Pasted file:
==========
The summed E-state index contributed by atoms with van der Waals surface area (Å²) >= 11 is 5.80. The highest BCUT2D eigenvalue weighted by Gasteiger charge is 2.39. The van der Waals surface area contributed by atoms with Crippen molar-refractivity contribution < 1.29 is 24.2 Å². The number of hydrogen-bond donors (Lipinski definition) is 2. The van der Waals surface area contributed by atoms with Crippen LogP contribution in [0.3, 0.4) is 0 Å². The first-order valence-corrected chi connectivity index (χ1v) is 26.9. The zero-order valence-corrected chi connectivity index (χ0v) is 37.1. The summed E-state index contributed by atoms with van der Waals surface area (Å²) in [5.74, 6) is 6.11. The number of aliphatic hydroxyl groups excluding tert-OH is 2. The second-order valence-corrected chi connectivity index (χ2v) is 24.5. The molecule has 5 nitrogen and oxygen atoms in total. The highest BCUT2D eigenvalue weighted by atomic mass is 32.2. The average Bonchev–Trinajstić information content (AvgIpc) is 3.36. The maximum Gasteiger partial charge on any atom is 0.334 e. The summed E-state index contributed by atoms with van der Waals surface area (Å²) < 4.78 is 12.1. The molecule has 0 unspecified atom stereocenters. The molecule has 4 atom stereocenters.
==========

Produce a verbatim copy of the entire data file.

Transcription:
The summed E-state index contributed by atoms with van der Waals surface area (Å²) >= 11 is 5.80. The highest BCUT2D eigenvalue weighted by Gasteiger charge is 2.39. The van der Waals surface area contributed by atoms with Crippen molar-refractivity contribution < 1.29 is 24.2 Å². The number of hydrogen-bond donors (Lipinski definition) is 2. The van der Waals surface area contributed by atoms with Crippen LogP contribution in [0.3, 0.4) is 0 Å². The first-order valence-corrected chi connectivity index (χ1v) is 26.9. The zero-order valence-corrected chi connectivity index (χ0v) is 37.1. The summed E-state index contributed by atoms with van der Waals surface area (Å²) in [5.74, 6) is 6.11. The number of aliphatic hydroxyl groups excluding tert-OH is 2. The second-order valence-corrected chi connectivity index (χ2v) is 24.5. The molecule has 5 nitrogen and oxygen atoms in total. The highest BCUT2D eigenvalue weighted by atomic mass is 32.2. The average Bonchev–Trinajstić information content (AvgIpc) is 3.36. The maximum Gasteiger partial charge on any atom is 0.334 e. The summed E-state index contributed by atoms with van der Waals surface area (Å²) < 4.78 is 12.1. The molecule has 0 unspecified atom stereocenters. The molecule has 4 atom stereocenters.